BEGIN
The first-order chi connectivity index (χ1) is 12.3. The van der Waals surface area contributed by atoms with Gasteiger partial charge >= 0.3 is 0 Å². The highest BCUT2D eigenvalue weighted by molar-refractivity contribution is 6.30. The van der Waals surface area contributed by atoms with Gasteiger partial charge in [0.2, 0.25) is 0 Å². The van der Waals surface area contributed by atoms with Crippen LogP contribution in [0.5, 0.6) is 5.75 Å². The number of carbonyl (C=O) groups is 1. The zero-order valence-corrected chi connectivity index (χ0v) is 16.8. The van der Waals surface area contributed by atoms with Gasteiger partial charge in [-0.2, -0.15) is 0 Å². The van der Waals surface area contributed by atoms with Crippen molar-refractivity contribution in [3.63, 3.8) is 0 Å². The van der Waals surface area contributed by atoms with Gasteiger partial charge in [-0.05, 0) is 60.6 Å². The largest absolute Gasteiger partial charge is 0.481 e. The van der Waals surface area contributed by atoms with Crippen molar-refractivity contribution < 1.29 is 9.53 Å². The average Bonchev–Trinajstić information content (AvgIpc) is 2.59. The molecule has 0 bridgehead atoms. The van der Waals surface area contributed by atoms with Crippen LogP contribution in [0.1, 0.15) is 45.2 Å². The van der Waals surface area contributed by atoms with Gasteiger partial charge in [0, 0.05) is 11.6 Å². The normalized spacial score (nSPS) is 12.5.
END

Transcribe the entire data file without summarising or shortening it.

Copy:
The first-order chi connectivity index (χ1) is 12.3. The van der Waals surface area contributed by atoms with Gasteiger partial charge >= 0.3 is 0 Å². The highest BCUT2D eigenvalue weighted by molar-refractivity contribution is 6.30. The van der Waals surface area contributed by atoms with Gasteiger partial charge in [0.2, 0.25) is 0 Å². The van der Waals surface area contributed by atoms with Crippen LogP contribution in [0.5, 0.6) is 5.75 Å². The number of carbonyl (C=O) groups is 1. The zero-order valence-corrected chi connectivity index (χ0v) is 16.8. The van der Waals surface area contributed by atoms with Gasteiger partial charge in [-0.2, -0.15) is 0 Å². The van der Waals surface area contributed by atoms with Crippen molar-refractivity contribution in [3.63, 3.8) is 0 Å². The van der Waals surface area contributed by atoms with Gasteiger partial charge in [-0.05, 0) is 60.6 Å². The largest absolute Gasteiger partial charge is 0.481 e. The van der Waals surface area contributed by atoms with Crippen molar-refractivity contribution < 1.29 is 9.53 Å². The average Bonchev–Trinajstić information content (AvgIpc) is 2.59. The molecule has 0 bridgehead atoms. The van der Waals surface area contributed by atoms with Crippen LogP contribution in [0.1, 0.15) is 45.2 Å². The van der Waals surface area contributed by atoms with Gasteiger partial charge in [0, 0.05) is 11.6 Å². The normalized spacial score (nSPS) is 12.5.